Cheating; An Expected Stage of Relationship

Cheating is a social construct.   That means it’s not real outside of what we make of it.  It is something our culture created as a term and concept to describe a behavior.  The statistics show it occurs as often as in 60% of all relationships.  But cheating doesn’t even come with a universalizable definition. And most couples have never discussed the specifics of what they deem to be “cheating”.  This concept has permeated our society for long enough that most people live with it unquestioned as an apotheotic absolute.  Monogamy was created, as was marriage, and we all fall into line and agree with these concepts and their assumed boundaries that we ourselves have not even chosen.  When someone cheats, nothing actually changes but our own subjective interpretation of the event and of our partner’s character.  Individuals are harmed, but only by interpretation and perspective.  Humans lie, humans hurt, and humans cannot be trusted implicitly.  Relationship, any engagement with an Other, must involve the conscious acceptance of this fact.  “Cheating” needs to be downgraded from a relational act of emotional violence, to one form of many relational injuries to be expected from well meaning flawed humans.  The sexual context of a behavior need not make it more “heinous”.  Law & Order SVU loves this concept, as the show opens stating “sexually based offenses are considered especially heinous”.  This sex phobic and sex hating statement exemplifies our cultural struggle to see sex as not being an inherently “special case”.   We have colluded with the notion that lying is bad, but sexually themed lying is worse.  This conceptual bias manifests with much consensus and support with shelves of “betrayal” books, and entire marital and sex addiction treatment programs existing to heal this “wound”.  They both perpetuate the fantasy that within relationship or marriage one can expect no relational or sexual harm, ever.  Only singledom comes with this promise.   The “cheating industry” sadly does more damage then the act itself, by enforcing the notion of its consequential destruction and pain.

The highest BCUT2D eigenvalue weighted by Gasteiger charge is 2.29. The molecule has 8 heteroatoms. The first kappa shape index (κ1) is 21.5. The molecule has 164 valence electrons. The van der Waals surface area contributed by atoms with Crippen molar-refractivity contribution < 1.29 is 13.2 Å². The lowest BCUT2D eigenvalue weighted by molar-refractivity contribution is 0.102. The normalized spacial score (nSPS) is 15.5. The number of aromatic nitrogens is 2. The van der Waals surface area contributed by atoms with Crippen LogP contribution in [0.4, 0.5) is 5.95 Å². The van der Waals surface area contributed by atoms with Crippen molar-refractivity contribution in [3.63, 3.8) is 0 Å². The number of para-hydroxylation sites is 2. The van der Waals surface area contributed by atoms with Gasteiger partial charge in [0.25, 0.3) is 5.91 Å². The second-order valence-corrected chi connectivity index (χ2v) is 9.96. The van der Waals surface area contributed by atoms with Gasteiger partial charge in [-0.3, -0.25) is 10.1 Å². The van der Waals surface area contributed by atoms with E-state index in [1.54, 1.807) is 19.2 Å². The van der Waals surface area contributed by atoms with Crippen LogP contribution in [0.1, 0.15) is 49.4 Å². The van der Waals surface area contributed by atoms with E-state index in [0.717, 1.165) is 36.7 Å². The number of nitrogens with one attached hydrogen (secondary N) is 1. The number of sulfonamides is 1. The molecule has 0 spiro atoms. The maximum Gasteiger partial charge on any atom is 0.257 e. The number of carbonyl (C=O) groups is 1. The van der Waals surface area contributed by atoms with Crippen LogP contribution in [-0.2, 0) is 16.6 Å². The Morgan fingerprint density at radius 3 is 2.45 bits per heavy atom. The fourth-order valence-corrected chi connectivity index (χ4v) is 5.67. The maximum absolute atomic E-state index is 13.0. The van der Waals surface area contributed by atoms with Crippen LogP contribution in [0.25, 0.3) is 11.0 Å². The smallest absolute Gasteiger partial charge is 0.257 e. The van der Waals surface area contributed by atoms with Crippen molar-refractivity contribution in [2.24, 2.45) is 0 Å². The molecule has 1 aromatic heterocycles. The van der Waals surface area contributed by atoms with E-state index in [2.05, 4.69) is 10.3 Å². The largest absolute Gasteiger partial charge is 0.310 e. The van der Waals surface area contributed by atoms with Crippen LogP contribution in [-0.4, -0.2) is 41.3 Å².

Cheating doesn’t injure.  How cheating is conceptualized and dealt with does.  How we see and treat “cheating” is an existential choice. The dismantling of this concept would alleviate the bulk of marital discord and misery and save most of them.

“How will I trust my partner again?” is the common question.  You can’t.  You cannot  “trust” that you will never be disappointed, upset, uneasy, insecure, or wounded again.  You will be!  That is an outcome of being in a relationship with an Other.  The acceptance of this can liberate you.  I am NOT giving permission to relationally injure your partner by cheating.  I am NOT condoning emotionally triggering behaviors.  I am providing a much needed critical analysis of a concept that has been erroneously misused to villianize partners, needlessly end marriages, and assassinate the character of people we love.  Monogamy, marriage, and relationships are difficult.  The problem is often within these institutions and the associated unrealistic expectations carried parasitically within them, and not within the person.

We do have to be able to expect commitments that are made to be upheld.  But cheating is a boundary violation, and these do occur often.  Boundary violations and relational injuries are expected parts of the cycle of relationships.  21st century technology is creating new grey areas of sexual-relational engagement with others outside our primary relationship that couples are just now learning how to navigate.  We are living longer and therefore experiencing longer marriages and periods of monogamy.  This allows for more opportunities of struggle and more work to maintain a sustainable sexual life with our partner.  Failures are to be expected and need to be “worked through” as normative phases of relationship.

 

 

 

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